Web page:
UC Santa Cruz has received two grants from the National Endowment for the Humanities (NEH) to support faculty research and writing leading to book projects.
The campus awards are part of $32.8 million in grants for 213 projects nationwide that the NEH has funded this year.
Associate history professor Benjamin Breen earned a faculty grant for his project “Experimental Drugs, Cold War Science, and the Future that Never Arrived, 1945–1965,” a book on scientific and social scientific experimentation with mind or body-altering drugs during the postwar era.
Breen’s book argues that the decades following World War II were marked by two major technological revolutions: the birth of the atomic era, and the rise of a new science of drugs called psychopharmacology. During this time period, some of the world’s most prominent researchers and writers became convinced that a variety of new experimental drugs—developed in tandem with new communication technologies and interest in indigenous knowledge—were the key to reshaping a post-war society that stood on the edge of catastrophe.
In contrast to traditional drugs like penicillin, the new experimental drugs such as mescaline, LSD, synthetic hormones and sedatives were thought to go far beyond just treating disease and instead held the promise of ultimately transforming gender, curing schizophrenia, healing trauma, and possibly even preventing nuclear war. Breen’s book will be a history of this relatively unknown era of experimental drug research, the utopian visions that drove it, the reasons that it failed, and the lessons it can teach us today.
Breen is also the author of The Age of Intoxication (University of Pennsylvania Press, 2019) which explores how drug users and sellers in the British and Portuguese empires helped to shape imperialism, global trade, and scientific practice in the 17th and 18th centuries. His research focuses on the history of globalization, science, drugs, and the long-term impacts of technological change.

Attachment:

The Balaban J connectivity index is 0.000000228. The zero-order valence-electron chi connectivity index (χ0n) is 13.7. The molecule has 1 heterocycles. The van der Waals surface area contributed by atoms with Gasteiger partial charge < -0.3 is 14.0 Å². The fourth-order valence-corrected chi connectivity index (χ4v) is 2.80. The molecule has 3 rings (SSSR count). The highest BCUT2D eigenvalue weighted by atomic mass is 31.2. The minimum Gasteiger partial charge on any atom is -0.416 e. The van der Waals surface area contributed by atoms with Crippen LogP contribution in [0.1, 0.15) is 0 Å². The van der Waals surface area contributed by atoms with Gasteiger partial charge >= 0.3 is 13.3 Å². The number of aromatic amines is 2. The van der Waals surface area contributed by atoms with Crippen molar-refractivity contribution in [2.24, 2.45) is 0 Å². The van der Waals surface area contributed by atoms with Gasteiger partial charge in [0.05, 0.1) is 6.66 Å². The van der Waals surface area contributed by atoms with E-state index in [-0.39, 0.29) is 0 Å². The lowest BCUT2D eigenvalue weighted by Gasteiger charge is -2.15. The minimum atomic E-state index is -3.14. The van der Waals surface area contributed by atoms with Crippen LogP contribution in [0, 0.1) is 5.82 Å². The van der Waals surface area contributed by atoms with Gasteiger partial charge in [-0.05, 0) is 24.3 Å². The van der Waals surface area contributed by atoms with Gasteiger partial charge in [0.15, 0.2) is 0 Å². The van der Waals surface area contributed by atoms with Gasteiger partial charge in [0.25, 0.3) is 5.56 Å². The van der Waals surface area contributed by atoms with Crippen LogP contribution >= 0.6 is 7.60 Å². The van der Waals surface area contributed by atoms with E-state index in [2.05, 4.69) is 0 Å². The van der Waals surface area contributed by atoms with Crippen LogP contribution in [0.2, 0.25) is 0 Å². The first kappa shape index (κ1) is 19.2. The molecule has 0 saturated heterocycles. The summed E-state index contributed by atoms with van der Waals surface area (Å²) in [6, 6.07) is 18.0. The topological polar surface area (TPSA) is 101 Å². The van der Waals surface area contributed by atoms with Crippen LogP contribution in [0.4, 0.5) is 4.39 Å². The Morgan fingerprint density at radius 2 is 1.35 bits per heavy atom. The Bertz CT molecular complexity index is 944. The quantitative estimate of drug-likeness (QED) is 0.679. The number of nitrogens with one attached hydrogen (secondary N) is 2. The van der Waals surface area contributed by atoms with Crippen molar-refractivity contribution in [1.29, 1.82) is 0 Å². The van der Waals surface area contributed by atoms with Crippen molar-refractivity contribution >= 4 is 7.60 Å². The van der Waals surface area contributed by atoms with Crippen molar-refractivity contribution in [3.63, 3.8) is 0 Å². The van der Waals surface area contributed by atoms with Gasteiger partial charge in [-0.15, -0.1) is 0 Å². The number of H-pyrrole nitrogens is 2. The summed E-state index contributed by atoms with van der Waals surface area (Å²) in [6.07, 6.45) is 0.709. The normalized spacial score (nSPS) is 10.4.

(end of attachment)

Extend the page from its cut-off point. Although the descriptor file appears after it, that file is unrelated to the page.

Assistant politics professor Yasmeen Daifallah received a fellowship grant for her project “Thinking Past Islam and the West: Theorizing Politics in Contemporary Arab Thought,” a book about the political views of three prominent contemporary Arab philosophers and historians.
The book reveals the existence of a sophisticated Arab intellectual landscape on the eve of the recent 2011 Arab uprisings by examining how three Arab political thinkers theorized political change between the 1980s and the 2000s. It focuses on Moroccan historian Abdullah Laroui, Egyptian philosopher Hassan Hanafi, and the late Moroccan philosopher Mohamed ‘Abed Al-Jabri.
Although their works have considerably influenced Arab intellectual debates on the achievement of political and cultural freedom in postcolonial times, little of it has been translated into English, despite their broad circulation and readership. As a result, this book is designed to be the first English-language systematic analysis of their political ideas.
Daifallah notes that such analysis is significant on its own terms, but it also represents a much-needed contribution to the study of contemporary Arab and Islamic political thought more generally, adding that despite the importance of this field of knowledge to our understanding of political ideas in a post-Arab Spring and post-ISIS world, there are few sustained examinations of Arab political thought in particular, and only a handful of broad-brush surveys of contemporary Arab and Muslim thinkers.
The National Endowment for the Humanities (NEH) is an independent federal agency created in 1965. One of the largest funders of humanities programs in the United States, it supports research and learning in history, literature, philosophy, and other areas of the humanities by funding selected, peer-reviewed proposals from around the nation.
Original Link: https://news.ucsc.edu/2021/01/neh-research-grants.html